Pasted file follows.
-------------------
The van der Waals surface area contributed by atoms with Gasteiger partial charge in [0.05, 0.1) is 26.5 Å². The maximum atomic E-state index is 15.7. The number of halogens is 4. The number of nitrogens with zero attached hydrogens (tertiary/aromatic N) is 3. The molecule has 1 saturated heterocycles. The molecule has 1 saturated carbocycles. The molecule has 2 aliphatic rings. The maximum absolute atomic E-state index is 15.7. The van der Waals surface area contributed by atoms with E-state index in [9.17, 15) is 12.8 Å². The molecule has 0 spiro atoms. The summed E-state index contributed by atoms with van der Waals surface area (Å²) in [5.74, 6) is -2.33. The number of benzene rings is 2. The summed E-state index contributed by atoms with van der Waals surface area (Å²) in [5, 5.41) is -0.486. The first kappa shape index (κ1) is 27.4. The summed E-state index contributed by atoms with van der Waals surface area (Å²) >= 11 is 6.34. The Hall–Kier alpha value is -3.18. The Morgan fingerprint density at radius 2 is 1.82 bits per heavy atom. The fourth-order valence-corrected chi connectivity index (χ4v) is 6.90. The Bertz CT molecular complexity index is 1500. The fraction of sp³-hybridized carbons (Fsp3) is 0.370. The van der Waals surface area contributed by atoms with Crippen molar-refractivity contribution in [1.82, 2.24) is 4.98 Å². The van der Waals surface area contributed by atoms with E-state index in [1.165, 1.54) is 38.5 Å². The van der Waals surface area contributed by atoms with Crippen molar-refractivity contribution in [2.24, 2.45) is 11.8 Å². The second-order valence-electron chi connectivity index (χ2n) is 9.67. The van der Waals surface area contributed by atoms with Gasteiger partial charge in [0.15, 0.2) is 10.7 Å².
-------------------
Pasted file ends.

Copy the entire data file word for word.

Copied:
The van der Waals surface area contributed by atoms with Gasteiger partial charge in [0.05, 0.1) is 26.5 Å². The maximum atomic E-state index is 15.7. The number of halogens is 4. The number of nitrogens with zero attached hydrogens (tertiary/aromatic N) is 3. The molecule has 1 saturated heterocycles. The molecule has 1 saturated carbocycles. The molecule has 2 aliphatic rings. The maximum absolute atomic E-state index is 15.7. The van der Waals surface area contributed by atoms with E-state index in [9.17, 15) is 12.8 Å². The molecule has 0 spiro atoms. The summed E-state index contributed by atoms with van der Waals surface area (Å²) in [5.74, 6) is -2.33. The number of benzene rings is 2. The summed E-state index contributed by atoms with van der Waals surface area (Å²) in [5, 5.41) is -0.486. The first kappa shape index (κ1) is 27.4. The summed E-state index contributed by atoms with van der Waals surface area (Å²) >= 11 is 6.34. The Hall–Kier alpha value is -3.18. The Morgan fingerprint density at radius 2 is 1.82 bits per heavy atom. The fourth-order valence-corrected chi connectivity index (χ4v) is 6.90. The Bertz CT molecular complexity index is 1500. The fraction of sp³-hybridized carbons (Fsp3) is 0.370. The van der Waals surface area contributed by atoms with Crippen molar-refractivity contribution in [1.82, 2.24) is 4.98 Å². The van der Waals surface area contributed by atoms with E-state index in [1.165, 1.54) is 38.5 Å². The van der Waals surface area contributed by atoms with Crippen molar-refractivity contribution in [2.24, 2.45) is 11.8 Å². The second-order valence-electron chi connectivity index (χ2n) is 9.67. The van der Waals surface area contributed by atoms with Gasteiger partial charge in [0.15, 0.2) is 10.7 Å².